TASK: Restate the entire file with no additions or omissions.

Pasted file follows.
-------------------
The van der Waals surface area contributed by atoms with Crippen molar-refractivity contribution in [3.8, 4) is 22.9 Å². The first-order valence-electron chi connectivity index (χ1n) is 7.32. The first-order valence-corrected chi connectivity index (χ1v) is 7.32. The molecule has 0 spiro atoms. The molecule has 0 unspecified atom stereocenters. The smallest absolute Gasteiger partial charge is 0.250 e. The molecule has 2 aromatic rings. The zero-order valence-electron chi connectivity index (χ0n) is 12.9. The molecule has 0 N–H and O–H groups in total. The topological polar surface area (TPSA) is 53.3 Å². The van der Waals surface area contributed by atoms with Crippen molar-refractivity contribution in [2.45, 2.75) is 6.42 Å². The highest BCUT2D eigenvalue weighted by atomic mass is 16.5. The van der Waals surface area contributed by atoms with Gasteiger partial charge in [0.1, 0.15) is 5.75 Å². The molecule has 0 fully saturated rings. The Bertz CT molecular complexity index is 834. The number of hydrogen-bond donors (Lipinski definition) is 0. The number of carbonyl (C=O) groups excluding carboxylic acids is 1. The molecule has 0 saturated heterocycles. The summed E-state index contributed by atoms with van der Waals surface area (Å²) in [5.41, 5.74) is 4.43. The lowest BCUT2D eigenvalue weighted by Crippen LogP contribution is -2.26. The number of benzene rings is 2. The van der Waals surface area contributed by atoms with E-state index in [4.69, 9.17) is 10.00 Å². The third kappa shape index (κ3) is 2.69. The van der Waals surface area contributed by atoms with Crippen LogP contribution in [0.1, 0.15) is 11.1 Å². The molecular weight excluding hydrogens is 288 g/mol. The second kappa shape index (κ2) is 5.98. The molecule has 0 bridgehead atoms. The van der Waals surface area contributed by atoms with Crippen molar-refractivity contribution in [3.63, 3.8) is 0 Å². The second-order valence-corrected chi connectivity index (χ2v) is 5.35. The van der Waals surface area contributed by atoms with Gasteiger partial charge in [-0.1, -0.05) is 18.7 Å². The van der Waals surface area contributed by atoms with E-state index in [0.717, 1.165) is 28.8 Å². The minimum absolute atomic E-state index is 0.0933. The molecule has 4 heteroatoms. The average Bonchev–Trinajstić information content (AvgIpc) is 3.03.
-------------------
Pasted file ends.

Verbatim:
The van der Waals surface area contributed by atoms with Crippen molar-refractivity contribution in [3.8, 4) is 22.9 Å². The first-order valence-electron chi connectivity index (χ1n) is 7.32. The first-order valence-corrected chi connectivity index (χ1v) is 7.32. The molecule has 0 spiro atoms. The molecule has 0 unspecified atom stereocenters. The smallest absolute Gasteiger partial charge is 0.250 e. The molecule has 2 aromatic rings. The zero-order valence-electron chi connectivity index (χ0n) is 12.9. The molecule has 0 N–H and O–H groups in total. The topological polar surface area (TPSA) is 53.3 Å². The van der Waals surface area contributed by atoms with Crippen molar-refractivity contribution in [2.45, 2.75) is 6.42 Å². The highest BCUT2D eigenvalue weighted by atomic mass is 16.5. The van der Waals surface area contributed by atoms with Gasteiger partial charge in [0.1, 0.15) is 5.75 Å². The molecule has 0 fully saturated rings. The Bertz CT molecular complexity index is 834. The number of hydrogen-bond donors (Lipinski definition) is 0. The number of carbonyl (C=O) groups excluding carboxylic acids is 1. The molecule has 0 saturated heterocycles. The summed E-state index contributed by atoms with van der Waals surface area (Å²) in [5.41, 5.74) is 4.43. The lowest BCUT2D eigenvalue weighted by Crippen LogP contribution is -2.26. The number of benzene rings is 2. The van der Waals surface area contributed by atoms with E-state index in [4.69, 9.17) is 10.00 Å². The third kappa shape index (κ3) is 2.69. The van der Waals surface area contributed by atoms with Crippen LogP contribution in [0.1, 0.15) is 11.1 Å². The molecular weight excluding hydrogens is 288 g/mol. The second kappa shape index (κ2) is 5.98. The molecule has 0 bridgehead atoms. The van der Waals surface area contributed by atoms with Crippen molar-refractivity contribution in [3.63, 3.8) is 0 Å². The second-order valence-corrected chi connectivity index (χ2v) is 5.35. The van der Waals surface area contributed by atoms with Gasteiger partial charge in [-0.1, -0.05) is 18.7 Å². The van der Waals surface area contributed by atoms with E-state index in [0.717, 1.165) is 28.8 Å². The minimum absolute atomic E-state index is 0.0933. The molecule has 4 heteroatoms. The average Bonchev–Trinajstić information content (AvgIpc) is 3.03.